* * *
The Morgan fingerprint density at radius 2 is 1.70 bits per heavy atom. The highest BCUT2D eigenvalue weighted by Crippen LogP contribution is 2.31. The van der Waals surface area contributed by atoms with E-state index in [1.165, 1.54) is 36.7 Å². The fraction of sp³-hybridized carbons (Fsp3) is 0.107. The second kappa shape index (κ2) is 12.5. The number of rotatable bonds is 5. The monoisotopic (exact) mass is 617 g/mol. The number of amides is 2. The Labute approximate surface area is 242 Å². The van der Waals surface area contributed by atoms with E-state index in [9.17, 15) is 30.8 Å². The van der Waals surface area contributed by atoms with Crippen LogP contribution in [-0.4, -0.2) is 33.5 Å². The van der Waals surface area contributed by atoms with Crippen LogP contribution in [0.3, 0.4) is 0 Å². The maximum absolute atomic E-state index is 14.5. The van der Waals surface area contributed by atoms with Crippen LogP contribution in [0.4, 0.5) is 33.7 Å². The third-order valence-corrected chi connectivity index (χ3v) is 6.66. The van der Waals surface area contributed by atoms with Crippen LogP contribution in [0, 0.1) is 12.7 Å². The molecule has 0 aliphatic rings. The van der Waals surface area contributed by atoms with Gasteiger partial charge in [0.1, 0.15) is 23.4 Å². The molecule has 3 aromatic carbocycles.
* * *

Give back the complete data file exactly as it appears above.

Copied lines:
The Morgan fingerprint density at radius 2 is 1.70 bits per heavy atom. The highest BCUT2D eigenvalue weighted by Crippen LogP contribution is 2.31. The van der Waals surface area contributed by atoms with E-state index in [1.165, 1.54) is 36.7 Å². The fraction of sp³-hybridized carbons (Fsp3) is 0.107. The second kappa shape index (κ2) is 12.5. The number of rotatable bonds is 5. The monoisotopic (exact) mass is 617 g/mol. The number of amides is 2. The Labute approximate surface area is 242 Å². The van der Waals surface area contributed by atoms with E-state index in [9.17, 15) is 30.8 Å². The van der Waals surface area contributed by atoms with Crippen LogP contribution in [-0.4, -0.2) is 33.5 Å². The van der Waals surface area contributed by atoms with Crippen LogP contribution in [0.3, 0.4) is 0 Å². The maximum absolute atomic E-state index is 14.5. The van der Waals surface area contributed by atoms with Crippen LogP contribution in [0.4, 0.5) is 33.7 Å². The third-order valence-corrected chi connectivity index (χ3v) is 6.66. The van der Waals surface area contributed by atoms with Crippen LogP contribution in [0, 0.1) is 12.7 Å². The molecule has 0 aliphatic rings. The van der Waals surface area contributed by atoms with Gasteiger partial charge in [0.1, 0.15) is 23.4 Å². The molecule has 3 aromatic carbocycles.